We have likewise concluded that the findings of the District Court with respect to trademark infringement and unfair competition are clearly erroneous.
The term "3-in-1" is claimed by the defendants as the trademark for the Atkins saw, though it was never registered as such. This designation did not appear on the saw itself, nor on any carton or box for the saw. It did appear on order blanks and instruction sheets packed with each individual saw, and it was used extensively in advertising copy. It is said that the plaintiff was guilty of trademark infringement and unfair competition arising out of its use of the terms "3-in-1," "4-in-1" and "all-in-one" in advertising the Burgess saw.
There can be no dispute that the claimed trademark, as it was used, described the three purposes of the Atkins saw, namely, sawing, sanding and filing. Atkins admitted that the designation "refers to the fact that our jig saw is a saw, sander, and filing machine." The manager of National Scientific Products Co. stated that that was the significance of the term "3-in-1" to him. The District Court, though it found the term not to be descriptive, did state that it "suggested to the buyer and prospective buyer the three functions of the saw, namely, sawing, sanding and filing." Most significant is the manner in which this designation was used in descriptive literature and advertising copy. There, the Atkins device was widely characterized as the "3-in-1 jig saw-sander-filer."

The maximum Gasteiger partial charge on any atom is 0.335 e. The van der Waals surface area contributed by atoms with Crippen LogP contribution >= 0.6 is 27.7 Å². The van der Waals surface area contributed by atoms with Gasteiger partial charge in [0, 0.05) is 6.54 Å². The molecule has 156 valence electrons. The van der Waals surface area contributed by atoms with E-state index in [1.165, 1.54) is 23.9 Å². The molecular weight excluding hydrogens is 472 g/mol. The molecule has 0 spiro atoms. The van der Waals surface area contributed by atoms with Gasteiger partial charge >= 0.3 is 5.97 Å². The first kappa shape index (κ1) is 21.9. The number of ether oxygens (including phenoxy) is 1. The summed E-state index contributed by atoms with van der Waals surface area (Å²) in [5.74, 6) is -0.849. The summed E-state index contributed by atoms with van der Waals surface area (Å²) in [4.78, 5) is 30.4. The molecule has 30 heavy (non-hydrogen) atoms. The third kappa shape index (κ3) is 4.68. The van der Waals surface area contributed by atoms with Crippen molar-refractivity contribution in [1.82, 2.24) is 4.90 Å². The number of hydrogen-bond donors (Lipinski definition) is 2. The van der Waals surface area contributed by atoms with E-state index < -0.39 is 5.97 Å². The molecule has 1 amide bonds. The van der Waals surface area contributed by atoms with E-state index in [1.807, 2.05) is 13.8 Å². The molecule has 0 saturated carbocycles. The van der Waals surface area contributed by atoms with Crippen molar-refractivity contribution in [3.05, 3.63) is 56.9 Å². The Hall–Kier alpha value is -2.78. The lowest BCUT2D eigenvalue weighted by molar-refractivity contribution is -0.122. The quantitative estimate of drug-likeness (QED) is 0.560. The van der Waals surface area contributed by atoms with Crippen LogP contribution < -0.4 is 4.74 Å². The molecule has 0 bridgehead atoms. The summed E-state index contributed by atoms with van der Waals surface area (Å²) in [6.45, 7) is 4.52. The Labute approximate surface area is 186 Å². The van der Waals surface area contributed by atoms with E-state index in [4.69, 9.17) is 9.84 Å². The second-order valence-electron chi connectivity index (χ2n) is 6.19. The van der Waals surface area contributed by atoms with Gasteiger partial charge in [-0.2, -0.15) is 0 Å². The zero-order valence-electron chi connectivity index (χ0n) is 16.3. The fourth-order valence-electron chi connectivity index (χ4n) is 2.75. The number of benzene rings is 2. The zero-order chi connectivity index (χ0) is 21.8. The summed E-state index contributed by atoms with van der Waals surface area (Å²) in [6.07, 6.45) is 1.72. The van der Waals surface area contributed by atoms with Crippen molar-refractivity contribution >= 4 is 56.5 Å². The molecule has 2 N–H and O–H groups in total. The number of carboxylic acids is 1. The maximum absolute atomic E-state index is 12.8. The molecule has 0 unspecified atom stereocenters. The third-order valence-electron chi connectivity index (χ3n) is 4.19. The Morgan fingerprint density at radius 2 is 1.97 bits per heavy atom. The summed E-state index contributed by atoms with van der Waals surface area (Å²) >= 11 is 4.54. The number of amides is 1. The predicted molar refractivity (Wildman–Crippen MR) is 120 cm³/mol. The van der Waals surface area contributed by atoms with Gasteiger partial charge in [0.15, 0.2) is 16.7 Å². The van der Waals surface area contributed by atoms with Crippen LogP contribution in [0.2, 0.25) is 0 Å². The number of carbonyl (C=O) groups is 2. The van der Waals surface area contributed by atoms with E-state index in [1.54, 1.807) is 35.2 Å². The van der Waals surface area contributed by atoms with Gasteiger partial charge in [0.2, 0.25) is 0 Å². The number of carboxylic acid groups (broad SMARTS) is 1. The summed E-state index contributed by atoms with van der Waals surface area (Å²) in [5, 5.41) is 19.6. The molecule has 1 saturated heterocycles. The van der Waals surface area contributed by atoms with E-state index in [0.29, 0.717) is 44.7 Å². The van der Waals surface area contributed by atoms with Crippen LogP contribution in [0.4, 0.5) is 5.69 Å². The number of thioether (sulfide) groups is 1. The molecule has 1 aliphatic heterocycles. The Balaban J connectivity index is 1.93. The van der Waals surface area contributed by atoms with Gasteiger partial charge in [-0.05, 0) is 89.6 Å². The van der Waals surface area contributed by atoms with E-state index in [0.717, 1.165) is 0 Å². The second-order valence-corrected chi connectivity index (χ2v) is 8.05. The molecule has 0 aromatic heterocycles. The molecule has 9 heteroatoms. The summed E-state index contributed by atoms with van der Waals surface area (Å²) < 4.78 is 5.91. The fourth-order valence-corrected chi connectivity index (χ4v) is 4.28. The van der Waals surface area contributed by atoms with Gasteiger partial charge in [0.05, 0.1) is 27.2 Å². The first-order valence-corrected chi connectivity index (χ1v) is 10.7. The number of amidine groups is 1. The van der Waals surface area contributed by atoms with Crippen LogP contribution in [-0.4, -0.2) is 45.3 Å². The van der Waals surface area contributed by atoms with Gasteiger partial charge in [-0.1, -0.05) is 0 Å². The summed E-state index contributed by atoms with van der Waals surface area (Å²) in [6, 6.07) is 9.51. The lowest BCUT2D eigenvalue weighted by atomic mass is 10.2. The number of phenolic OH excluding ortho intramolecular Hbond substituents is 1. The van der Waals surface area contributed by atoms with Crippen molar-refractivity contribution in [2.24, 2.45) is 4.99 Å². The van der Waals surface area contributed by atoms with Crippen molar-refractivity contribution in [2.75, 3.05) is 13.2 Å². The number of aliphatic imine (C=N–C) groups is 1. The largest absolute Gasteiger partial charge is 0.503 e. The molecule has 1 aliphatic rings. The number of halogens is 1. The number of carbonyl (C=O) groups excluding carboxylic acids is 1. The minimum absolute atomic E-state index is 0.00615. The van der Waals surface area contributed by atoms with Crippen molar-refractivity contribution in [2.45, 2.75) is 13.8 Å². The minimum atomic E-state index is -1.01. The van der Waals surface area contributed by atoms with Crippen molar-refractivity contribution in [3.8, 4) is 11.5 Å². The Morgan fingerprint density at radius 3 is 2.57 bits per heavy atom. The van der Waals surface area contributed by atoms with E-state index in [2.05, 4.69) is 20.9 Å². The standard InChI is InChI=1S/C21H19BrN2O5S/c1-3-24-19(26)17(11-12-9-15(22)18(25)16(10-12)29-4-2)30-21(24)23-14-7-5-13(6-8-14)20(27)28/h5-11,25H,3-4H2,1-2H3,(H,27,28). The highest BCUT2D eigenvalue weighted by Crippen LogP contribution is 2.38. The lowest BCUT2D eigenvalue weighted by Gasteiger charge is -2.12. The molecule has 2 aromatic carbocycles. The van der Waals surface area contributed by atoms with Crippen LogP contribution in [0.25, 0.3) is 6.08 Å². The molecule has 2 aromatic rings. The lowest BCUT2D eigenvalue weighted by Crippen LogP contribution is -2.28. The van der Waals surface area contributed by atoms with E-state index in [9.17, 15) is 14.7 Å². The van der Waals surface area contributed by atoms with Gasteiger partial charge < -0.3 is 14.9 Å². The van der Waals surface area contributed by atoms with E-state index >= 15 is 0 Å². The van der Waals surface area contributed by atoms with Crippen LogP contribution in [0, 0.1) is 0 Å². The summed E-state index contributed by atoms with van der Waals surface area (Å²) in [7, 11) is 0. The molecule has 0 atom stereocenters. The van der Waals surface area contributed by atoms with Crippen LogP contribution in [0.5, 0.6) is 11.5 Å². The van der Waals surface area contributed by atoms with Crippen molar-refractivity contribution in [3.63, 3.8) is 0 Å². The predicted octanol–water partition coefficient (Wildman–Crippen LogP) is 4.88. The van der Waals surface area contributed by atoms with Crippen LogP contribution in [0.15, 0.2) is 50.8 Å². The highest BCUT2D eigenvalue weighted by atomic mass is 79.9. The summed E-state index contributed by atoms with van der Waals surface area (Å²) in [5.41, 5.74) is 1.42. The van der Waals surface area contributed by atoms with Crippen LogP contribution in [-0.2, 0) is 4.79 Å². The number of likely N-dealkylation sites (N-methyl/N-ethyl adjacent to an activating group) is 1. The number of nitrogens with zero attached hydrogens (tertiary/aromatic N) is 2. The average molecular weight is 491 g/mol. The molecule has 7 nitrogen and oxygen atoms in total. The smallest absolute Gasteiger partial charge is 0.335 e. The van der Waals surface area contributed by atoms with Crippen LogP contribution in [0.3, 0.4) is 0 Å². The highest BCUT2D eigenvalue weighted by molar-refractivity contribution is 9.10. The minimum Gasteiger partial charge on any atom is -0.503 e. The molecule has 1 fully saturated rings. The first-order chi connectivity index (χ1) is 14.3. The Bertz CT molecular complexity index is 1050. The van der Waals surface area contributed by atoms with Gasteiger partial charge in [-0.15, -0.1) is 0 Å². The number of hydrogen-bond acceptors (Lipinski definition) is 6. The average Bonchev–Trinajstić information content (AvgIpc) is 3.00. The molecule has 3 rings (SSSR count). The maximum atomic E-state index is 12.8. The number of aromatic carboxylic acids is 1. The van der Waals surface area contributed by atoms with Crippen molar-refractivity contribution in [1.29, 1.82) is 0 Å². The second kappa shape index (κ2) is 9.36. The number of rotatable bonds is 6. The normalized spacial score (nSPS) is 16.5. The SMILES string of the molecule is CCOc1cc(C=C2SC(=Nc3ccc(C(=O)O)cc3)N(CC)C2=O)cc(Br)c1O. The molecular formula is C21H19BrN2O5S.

The defendants contend that the term "3-in-1," alone, is not descriptive. But we do not consider the effect of its use in a vacuum. Here, it was employed in combination with the words "jig saw-sander-filer." It was universally understood to have reference to those three operations of which the machine was capable. As the term was used, we think it obviously was merely descriptive, and it therefore cannot constitute a valid trademark. Wilhartz v. Turco Products, 7 Cir., 164 F.2d 731, 732-733; DeLong Hook & Eye Co. v. Hump Hairpin Mfg. Co., 297 Ill. 359, 365, 130 N.E. 765.
Since we have held that the defendant did not have a valid trademark in the words "3-in-1," the use by the plaintiff of those or similar words in its advertising could amount to unfair competition only in the event, first, that such use was calculated to mislead the public and thus enable Burgess to "pass off" its saws as those manufactured by Atkins; or, secondly, that the term used by the defendants had acquired a secondary meaning. Wilhartz v. Turco Products, 7 Cir., 164 F.2d 731, 733.
We may disregard the latter point. There is no finding, nor is there any evidence, that the words had acquired a secondary meaning. The only question, then, is whether the plaintiff has attempted to create public confusion as to the identity of its saw by using descriptive terminology in its advertising similar to that used in describing the Atkins saw.